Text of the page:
By Susan Rosegrant
Lisa Marchiondo is the winner of the 2011-2012 Robert Kahn Fellowship for the Scientific Study of Social Issues.
Lisa Marchiondo is very polite. She makes steady eye contact, doesn’t interrupt, and responds to emails quickly and courteously.
But then, she would.
Marchiondo, who will receive her PhD from Michigan’s Department of Psychology next month, is studying the impact of incivility in the workplace on individuals and on organizations. It’s an area of research, Marchiondo says, that hasn’t gotten the attention it deserves. “It’s so low level, it’s hard to address,” she says. “Yet despite the fact that it’s low level, it has really profound consequences,” like low productivity, burnout, and even early retirement.
Marchiondo defines incivility as behavior that breaks the norms of respect, and that a majority of people would consider rude—behavior like not returning emails, or ignoring or excluding a co-worker. According to her research, such behavior is disturbingly widespread: In one of her studies, 88 percent of respondents reported experiencing incivility in the last year. But Marchiondo isn’t just looking at prevalence. She also wants to see how different people interpret and experience uncivil acts.
Marchiondo, 28, got the inspiration for the study in school. One professor was so bad at returning emails and so blunt in dismissing student comments that a portion of the class wanted to file a joint complaint. Yet others faced with the same behavior accepted it. “That really sparked my interest,” she recalls. “What forms these different opinions, and how does that relate to people’s outcomes?”
For her dissertation, Marchiondo conducted two large-scale surveys, the first of 424 women workers in Michigan, and the second of 479 working men and women nationwide. The data confirmed her hypothesis: The way targets interpret uncivil acts determines their impact. For example, an employee who thinks her boss isn’t answering her email because he doesn’t like her feels much worse than one who thinks the boss is just busy. Marchiondo was also surprised to discover that a small percentage of employees feel they can grow from uncivil treatment. “You wouldn’t go into this thinking somebody could actually see this as a learning opportunity,” Marchiondo says, “but being able to pinpoint that and see how it influences people helps expand our knowledge of people’s sense-making of these kinds of events.”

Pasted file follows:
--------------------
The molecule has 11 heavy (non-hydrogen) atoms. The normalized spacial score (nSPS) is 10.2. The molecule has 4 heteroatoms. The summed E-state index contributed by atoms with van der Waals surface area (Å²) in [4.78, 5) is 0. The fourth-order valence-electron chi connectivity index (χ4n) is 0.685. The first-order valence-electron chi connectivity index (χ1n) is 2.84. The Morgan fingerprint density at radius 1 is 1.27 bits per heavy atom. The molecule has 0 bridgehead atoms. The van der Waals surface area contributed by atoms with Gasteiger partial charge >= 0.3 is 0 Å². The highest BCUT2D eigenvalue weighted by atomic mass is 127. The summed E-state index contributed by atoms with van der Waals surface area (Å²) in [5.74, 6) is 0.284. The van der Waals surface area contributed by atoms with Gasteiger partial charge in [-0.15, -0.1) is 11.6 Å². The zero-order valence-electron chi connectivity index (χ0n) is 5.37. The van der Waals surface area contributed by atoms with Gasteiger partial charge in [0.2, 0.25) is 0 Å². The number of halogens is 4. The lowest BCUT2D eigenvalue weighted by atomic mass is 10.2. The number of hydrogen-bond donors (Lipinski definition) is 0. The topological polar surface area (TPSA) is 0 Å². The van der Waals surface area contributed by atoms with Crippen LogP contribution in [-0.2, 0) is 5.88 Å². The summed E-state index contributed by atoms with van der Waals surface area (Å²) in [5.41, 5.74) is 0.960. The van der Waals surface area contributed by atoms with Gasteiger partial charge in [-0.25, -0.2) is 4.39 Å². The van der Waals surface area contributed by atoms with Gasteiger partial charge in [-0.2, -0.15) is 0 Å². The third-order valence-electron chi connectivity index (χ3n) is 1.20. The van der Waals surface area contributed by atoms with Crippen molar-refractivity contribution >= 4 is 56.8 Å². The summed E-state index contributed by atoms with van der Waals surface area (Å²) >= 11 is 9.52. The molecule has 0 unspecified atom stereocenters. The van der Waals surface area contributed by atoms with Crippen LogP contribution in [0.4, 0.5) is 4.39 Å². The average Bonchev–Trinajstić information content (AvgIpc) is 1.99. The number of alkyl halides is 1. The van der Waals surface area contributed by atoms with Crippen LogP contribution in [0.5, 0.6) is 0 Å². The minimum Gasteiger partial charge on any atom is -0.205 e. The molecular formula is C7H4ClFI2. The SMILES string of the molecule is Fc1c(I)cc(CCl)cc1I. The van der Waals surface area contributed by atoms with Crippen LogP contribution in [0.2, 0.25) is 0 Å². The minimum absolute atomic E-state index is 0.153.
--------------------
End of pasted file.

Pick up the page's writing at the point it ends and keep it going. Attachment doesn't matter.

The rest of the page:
“It’s important for organizations to prevent the occurrence of incivility, because you don’t know how people are going to make sense of it, and it’s difficult to address retrospectively,” Marchiondo says. “Organization leaders have to be models, not only through their behavior but in talking about it and saying, ‘Be aware of how you’re behaving.’”
Marchiondo, who in August will join Wayne State University as an assistant professor of psychology, says incivility appears to be on the upswing. One possible explanation is that more overt misbehaviors like discrimination and harassment are now illegal, but people can still get away with being rude. “It’s important for organizations to prevent the occurrence of incivility, because you don’t know how people are going to make sense of it, and it’s difficult to address retrospectively,” she says. “Organization leaders have to be models, not only through their behavior but in talking about it and saying, ‘Be aware of how you’re behaving.’”
To this end, Marchiondo is pleased to have served on a civility committee at ISR. One of its proposed initiatives? To establish and foster norms of respect among faculty and staff. It’s an important consideration, given that in Marchiondo’s studies more than 60 percent of people say the incivility came from someone hierarchically above them. “It is often a top down thing,” she says.